The Southenders is an excellent collection of stories from the neighborhood we love. I really want to thank Laura Ramsey for putting this book together. Sometimes you will laugh, and other times you will be on the verge of tears. But I don’t see this book as only providing entertainment or “remember when” sentiments. The Southenders is a virtual text book of what constitutes a community and a constant reminder about what has been lost. Anyone interested in overcoming the social problems in the South End should study this book. It is a good read for anyone, anywhere, who seeks to restore the notion of community. As we now begin the process of developing a Neighborhood Plan, time would be well spent reflecting upon the nature of the old South End and consideration of the lessons rooted in its history.
On numerous occasions the authors mention “everything you needed was within walking distance”. Haliburton Street had about a dozen shops strung along six blocks; a supermarket, general store, fish and chips shop, ice cream parlor, butchers, a laundry, to name but half of them. They were all owned by local people.
What does this mean? Haliburton was an active pedestrian street. The more people you have on the street the less likely the occurrence of anti-social behaviour. Local ownership means money generated by sales circulates in the community. Such shops tend to buy local produce, which in turn helps the Nanaimo region. Neighborhood businesspeople are a stabilizing factor in any community. Walkability means less auto traffic and less need for cars. This means a quieter neighborhood, safer streets and less need to spend money on transportation.
Community rooted business helps create the situation where “everyone knows everybody.” This gives rise to a sustaining, secure, environment, most especially for children. In the old South End, children spent their days unsupervised and devised their own play. They could do this because their living situation was secure, a result of living in a true community.
There was ethnic diversity, but social and demographic stability, rooted in little divergence between wealth and poverty. Everyone, shop
keeper, miner or auto mechanic, had more or less the same level of income or as mentioned, “We were all poor by today’s standards.” No one was homeless. Though not mentioned in the book, housing was not overly expensive relative to income.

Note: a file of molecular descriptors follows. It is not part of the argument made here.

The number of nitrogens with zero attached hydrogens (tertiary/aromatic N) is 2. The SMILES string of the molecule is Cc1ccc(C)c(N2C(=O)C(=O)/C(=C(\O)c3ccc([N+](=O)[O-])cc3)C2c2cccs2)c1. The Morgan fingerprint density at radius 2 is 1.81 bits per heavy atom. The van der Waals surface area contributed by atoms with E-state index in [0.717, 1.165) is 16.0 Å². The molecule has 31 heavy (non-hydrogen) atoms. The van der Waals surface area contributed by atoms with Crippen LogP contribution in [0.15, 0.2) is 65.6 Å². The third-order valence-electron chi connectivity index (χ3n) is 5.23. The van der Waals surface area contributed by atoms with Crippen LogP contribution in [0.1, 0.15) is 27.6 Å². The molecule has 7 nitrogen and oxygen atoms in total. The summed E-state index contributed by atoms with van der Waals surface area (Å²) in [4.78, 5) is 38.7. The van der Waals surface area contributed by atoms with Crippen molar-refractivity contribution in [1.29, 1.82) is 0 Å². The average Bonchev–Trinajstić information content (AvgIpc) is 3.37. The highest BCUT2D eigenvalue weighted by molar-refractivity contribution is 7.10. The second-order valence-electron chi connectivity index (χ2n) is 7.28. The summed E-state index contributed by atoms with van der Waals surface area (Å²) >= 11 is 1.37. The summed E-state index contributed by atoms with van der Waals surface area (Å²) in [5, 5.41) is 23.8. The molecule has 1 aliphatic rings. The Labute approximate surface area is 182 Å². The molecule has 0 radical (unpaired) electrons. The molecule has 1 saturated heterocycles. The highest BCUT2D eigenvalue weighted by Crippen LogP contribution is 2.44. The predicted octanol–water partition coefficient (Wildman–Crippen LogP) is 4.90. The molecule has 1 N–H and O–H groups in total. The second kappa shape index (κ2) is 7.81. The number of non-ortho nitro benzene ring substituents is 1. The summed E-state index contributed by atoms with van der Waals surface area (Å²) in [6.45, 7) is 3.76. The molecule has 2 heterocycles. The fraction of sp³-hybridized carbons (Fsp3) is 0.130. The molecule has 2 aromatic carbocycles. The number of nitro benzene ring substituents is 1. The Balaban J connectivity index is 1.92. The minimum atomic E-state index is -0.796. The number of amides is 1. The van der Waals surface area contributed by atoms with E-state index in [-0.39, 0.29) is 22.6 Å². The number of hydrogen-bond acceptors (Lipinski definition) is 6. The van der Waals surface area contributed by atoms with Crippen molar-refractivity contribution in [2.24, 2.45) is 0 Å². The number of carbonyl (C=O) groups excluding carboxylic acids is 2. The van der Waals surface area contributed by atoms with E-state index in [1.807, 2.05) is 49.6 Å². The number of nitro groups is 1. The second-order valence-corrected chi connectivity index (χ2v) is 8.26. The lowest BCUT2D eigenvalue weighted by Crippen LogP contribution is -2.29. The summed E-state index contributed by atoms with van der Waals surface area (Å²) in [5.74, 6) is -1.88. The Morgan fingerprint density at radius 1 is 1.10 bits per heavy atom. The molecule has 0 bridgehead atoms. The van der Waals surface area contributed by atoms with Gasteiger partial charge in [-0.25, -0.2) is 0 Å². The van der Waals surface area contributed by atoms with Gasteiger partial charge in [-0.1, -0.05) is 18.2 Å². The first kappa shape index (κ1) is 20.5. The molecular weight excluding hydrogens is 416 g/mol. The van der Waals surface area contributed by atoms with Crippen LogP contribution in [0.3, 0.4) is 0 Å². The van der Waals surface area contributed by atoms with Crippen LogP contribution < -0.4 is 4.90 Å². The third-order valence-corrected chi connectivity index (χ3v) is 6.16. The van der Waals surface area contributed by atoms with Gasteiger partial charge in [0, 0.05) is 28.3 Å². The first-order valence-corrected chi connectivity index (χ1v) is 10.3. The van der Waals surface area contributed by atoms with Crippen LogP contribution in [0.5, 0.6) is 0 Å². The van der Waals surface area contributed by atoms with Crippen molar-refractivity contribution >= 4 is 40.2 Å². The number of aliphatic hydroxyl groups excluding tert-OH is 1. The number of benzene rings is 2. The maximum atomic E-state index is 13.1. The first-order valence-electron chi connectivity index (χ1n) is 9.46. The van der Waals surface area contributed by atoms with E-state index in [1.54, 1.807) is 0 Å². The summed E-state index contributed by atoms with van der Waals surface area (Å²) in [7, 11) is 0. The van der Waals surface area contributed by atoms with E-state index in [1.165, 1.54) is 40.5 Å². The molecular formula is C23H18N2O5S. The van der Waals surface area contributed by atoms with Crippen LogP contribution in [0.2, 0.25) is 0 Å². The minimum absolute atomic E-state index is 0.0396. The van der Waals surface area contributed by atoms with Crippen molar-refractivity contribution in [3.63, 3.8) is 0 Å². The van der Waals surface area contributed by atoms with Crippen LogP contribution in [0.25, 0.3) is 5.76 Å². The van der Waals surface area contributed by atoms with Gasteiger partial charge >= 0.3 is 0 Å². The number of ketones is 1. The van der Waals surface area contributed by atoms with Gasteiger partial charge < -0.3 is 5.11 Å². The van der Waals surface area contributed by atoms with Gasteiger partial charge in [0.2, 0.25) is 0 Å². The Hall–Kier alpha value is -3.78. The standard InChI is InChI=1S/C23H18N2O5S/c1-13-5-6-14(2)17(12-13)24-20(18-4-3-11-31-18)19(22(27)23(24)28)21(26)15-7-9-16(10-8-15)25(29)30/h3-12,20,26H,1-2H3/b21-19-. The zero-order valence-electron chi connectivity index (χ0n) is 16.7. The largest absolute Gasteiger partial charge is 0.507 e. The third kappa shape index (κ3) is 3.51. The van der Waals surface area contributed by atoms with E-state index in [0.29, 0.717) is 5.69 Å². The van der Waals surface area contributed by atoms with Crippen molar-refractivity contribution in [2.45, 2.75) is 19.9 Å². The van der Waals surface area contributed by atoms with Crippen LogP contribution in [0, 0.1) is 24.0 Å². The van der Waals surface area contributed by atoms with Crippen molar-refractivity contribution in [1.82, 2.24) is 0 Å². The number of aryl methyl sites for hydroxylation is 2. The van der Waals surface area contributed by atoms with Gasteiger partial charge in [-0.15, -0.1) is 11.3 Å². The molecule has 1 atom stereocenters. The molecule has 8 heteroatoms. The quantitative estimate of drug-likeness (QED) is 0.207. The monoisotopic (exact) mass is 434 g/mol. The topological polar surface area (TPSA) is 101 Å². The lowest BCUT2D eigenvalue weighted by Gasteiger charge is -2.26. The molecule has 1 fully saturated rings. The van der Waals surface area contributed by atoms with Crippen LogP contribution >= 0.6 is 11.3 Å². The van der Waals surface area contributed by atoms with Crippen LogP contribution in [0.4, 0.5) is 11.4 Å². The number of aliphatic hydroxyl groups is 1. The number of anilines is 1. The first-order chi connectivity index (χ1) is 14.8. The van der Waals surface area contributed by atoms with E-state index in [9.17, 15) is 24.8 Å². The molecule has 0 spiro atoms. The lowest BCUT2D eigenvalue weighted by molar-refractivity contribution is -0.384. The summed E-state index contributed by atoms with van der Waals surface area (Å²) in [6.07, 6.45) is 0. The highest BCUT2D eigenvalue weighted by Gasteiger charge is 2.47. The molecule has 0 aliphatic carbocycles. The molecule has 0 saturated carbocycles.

No one writing about the old South End mentions addicts, though some folks undoubtedly liked their “likker.” Happy people do not become addicts. Lack of community, which means lack of connection and lack of roots, creates “social anomie” often called alienation. Some people turn to harmful drugs to fill their empty, dislocated, fragmented lives.
Work was integrated into the community. While we do not wish to return to the the coal mines or have screeching saw mills in our back yards, the South End was a place of work. This was not a “bedroom community” but a 24 hour a day community. There was no commuting, people were only minutes from their work and could walk.
By the 1950′s the mines had closed and there were not enough neighborhood industries to absorb the work force. By the early 1960′s all across Canada, shopping centres were the new craze, and malls built in the 1970′s featured national chain stores, both sounding the death knell for many small neighbourhood shops. Suburbs sprung up, with a greater focus on the back yard than front porch.
The stories in The Southenders reminded me of that front porch time, encouraged me to think about the future of the neighborhood as a community restored. I see once once again, an integration of residence, consumption, work and leisure. Shops along Haliburton, and not corporate logos either, but locally owned. Non-invasive businesses employing residents. Affordable housing, including housing cooperatives, low cost condos, secondary suites and lane cottages to maintain the demographic mix of working class, lower-income professional and small business people. New shops with apartments above them on the second and third floors. Allotment gardens for the apartment dwellers. No homeless, as they now have inexpensive rooms. Drug addicts receiving treatment, both detox and therapy. Expanded park facilities and a community centre hosting all manner of get-togethers. Less traffic and better conditions
for walking and cycling.
That’s what my version of a restored South End looks like. What do you see as the future of our neighborhood? Please don’t hesitate to share your vision with us, here, at What’s Up in the South End.
New Book Celebrates the South End - Nanaimo Daily News